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>They could be the degenerate form of a flight-capable ancestral bird,
>having taken the first evolutionary steps toward complete flightlessness.
>That would be interesting, because there are affinities between Archaeopterix
>and the long-armed maniraptor dinosaurs, most of which date from AFTER
>Archaeopterix's appearance in Jurassic strata (don't they?)
Just because most of the FOSSILS of "maniraptoriform" theropods occur in
the Cretaceous doesn't mean that they weren't around in the Middle
Jurassic. The Middle Jurassic is one of the least well known periods of
dinosaur history, especially for smaller species. It may be that there are
many species of proto-bird, proto-dromaeosaurid forms waiting to be
>Lets see where this takes us:
>In the early Jurassic, a branch of the theropods evolves feathers and flight,
>producing birds. One branch of early birds GIVES UP flight, producing
>Archaeopterix and evolving into more highly developed flightless maniraptoran
>dinosaurs. These guys survive the Jurassic-Cretaceous extinctions and move
>into the space vacated by the allosaurs. In the mid-Cretaceous, a branch of
>the maniraptors gives up long arms and becomes gigantic. Thus, in this
>scenario you could say Tyrannosaurus evolves from birds!
Contra Bakker, allosaurids did very well in the Early Cretaceous, thank
you. Acrocanthosaurus and Chalantaisaurus (for example) show
tyrannosaur-sized allosaurids living in the mid-Cretaceous. Gigantism in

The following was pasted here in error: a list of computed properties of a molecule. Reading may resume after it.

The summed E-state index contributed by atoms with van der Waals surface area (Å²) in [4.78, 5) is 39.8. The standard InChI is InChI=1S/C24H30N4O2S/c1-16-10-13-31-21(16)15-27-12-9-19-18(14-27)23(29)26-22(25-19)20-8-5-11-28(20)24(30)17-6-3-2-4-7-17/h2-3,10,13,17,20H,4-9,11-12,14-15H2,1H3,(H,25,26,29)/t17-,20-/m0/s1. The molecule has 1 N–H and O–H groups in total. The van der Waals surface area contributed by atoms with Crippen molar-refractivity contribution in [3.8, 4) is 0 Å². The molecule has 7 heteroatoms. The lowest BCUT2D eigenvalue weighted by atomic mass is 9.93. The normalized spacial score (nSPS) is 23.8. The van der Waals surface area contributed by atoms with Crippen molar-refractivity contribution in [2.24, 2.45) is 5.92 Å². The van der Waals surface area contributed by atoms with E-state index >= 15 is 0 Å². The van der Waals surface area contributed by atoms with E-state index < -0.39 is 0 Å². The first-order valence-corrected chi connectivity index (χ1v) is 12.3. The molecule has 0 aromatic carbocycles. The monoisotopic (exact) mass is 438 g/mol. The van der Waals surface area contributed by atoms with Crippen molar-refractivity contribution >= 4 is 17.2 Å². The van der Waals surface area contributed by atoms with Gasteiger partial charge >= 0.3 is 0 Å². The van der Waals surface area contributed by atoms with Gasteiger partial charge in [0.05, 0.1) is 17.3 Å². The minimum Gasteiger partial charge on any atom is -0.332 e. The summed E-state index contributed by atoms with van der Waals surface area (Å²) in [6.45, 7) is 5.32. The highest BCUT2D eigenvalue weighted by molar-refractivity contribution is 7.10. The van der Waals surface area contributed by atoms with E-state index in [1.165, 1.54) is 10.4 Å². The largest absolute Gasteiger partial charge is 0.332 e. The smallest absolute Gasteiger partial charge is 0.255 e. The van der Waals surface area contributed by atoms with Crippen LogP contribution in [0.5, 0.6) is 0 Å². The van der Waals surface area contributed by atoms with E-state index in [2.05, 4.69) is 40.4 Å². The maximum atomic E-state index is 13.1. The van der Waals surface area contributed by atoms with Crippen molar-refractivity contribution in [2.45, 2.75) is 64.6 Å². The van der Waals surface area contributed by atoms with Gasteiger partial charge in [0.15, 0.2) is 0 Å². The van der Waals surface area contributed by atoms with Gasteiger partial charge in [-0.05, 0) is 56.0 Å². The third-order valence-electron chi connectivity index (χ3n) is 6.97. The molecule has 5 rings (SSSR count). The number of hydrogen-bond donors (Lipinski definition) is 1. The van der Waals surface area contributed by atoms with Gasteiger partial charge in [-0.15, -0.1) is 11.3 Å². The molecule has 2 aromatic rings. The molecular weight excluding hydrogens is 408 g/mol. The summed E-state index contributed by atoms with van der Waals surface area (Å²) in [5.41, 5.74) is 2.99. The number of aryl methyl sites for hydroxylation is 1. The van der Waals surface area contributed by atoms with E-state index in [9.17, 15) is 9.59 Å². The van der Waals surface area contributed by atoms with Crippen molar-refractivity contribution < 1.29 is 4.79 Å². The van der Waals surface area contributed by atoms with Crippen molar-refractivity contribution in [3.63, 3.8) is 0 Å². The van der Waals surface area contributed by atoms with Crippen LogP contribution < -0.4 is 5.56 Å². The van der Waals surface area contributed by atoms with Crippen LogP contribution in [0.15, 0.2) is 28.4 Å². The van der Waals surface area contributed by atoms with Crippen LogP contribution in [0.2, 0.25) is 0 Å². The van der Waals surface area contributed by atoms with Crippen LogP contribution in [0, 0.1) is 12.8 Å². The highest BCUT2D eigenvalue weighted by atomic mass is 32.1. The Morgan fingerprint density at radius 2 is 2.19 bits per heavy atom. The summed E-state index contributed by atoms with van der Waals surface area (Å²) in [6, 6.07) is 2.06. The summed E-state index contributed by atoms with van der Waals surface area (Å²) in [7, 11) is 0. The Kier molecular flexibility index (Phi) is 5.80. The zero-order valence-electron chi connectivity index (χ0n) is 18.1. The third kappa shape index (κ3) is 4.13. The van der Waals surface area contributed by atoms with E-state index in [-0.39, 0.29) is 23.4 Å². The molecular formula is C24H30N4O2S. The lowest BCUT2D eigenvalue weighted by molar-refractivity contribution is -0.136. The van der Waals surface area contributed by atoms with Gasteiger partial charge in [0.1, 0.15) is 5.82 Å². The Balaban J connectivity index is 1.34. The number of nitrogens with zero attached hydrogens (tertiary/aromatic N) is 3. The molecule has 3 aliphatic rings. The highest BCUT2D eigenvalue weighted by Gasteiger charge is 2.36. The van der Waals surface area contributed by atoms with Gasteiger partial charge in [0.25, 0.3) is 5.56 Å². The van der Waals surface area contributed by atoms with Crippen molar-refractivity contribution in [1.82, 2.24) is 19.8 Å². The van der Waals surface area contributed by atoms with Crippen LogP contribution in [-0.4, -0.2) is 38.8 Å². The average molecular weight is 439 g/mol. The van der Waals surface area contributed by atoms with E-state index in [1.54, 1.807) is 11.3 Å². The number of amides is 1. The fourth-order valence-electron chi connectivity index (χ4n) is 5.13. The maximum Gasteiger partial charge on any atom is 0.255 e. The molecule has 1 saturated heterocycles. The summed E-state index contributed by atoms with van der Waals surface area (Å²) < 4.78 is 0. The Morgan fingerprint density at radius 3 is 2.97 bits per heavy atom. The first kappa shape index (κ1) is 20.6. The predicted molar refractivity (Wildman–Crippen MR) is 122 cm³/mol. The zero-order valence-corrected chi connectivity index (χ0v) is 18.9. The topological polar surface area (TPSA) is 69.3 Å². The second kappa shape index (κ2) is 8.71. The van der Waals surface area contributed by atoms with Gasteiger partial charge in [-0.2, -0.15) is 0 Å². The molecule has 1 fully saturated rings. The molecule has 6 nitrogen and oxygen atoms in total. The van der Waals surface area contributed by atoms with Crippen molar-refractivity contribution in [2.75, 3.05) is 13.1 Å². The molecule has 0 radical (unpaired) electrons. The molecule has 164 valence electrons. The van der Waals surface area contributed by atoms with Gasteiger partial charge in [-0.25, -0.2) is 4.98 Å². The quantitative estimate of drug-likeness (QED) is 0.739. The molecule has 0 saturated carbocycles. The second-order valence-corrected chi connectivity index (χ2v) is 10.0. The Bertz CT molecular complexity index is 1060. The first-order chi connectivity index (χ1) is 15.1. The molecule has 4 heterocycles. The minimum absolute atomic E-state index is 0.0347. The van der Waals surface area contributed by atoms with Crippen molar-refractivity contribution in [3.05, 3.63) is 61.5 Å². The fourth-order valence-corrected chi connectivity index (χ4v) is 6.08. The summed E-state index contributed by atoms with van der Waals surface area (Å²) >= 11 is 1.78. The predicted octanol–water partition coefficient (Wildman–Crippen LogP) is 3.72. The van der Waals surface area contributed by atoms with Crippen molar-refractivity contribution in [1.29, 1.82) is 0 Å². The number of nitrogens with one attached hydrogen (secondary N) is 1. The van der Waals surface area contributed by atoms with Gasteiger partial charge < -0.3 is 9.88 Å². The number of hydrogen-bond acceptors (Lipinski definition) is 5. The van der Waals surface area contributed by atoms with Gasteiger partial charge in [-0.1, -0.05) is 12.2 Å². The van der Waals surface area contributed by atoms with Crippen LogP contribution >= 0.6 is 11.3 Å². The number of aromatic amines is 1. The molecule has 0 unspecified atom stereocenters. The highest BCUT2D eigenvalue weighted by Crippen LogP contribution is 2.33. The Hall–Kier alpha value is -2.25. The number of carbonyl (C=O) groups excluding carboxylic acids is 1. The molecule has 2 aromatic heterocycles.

the tyrannosaurid-line probably didn't begin until the beginning of the
>Is there any plausibility to this idea? Could Archie's features be
>considered primitive w.r.t. mainstream maniraptorans? Are there ancestors
>known for the earliest maniraptors, antecedent to the Solhofen deposit?
>Sorry if this is tediously naive speculation, but you must admit
>this idea would be interesting if true (and interesting anyway?)
This is basically Greg Paul's hypothesis in _Predatory Dinosaurs of the
World_: that dromaeosaurids, oviraptorids, ornithomimids, etc. are
descended from Archaeopteryx-like volant (flying) theropods.
However, not all of Archaeopteryx's characters are primitive. Archie
shares many specialized characteristics with just dromaeosaurids and birds,
showing that it isn't ancestral to all other maniraptoraforms. The
ancestral manriaptoraform may have been Archaeopteryx-like to a certain
extent, but would lack the transformations of the pelvis, the hindlimb, the
As to there being earlier forms - very likely (actually, almost
certainly!), but they have yet to be discovered. So, keep a lookout, the
next time your walking over Middle Jurassic sediments!!
Thomas R. Holtz, Jr.
Vertebrate Paleontologist in Exile Phone: 703-648-5280
U.S. Geological Survey FAX: 703-648-5420
Branch of Paleontology & Stratigraphy
MS 970 National Center
Reston, VA 22092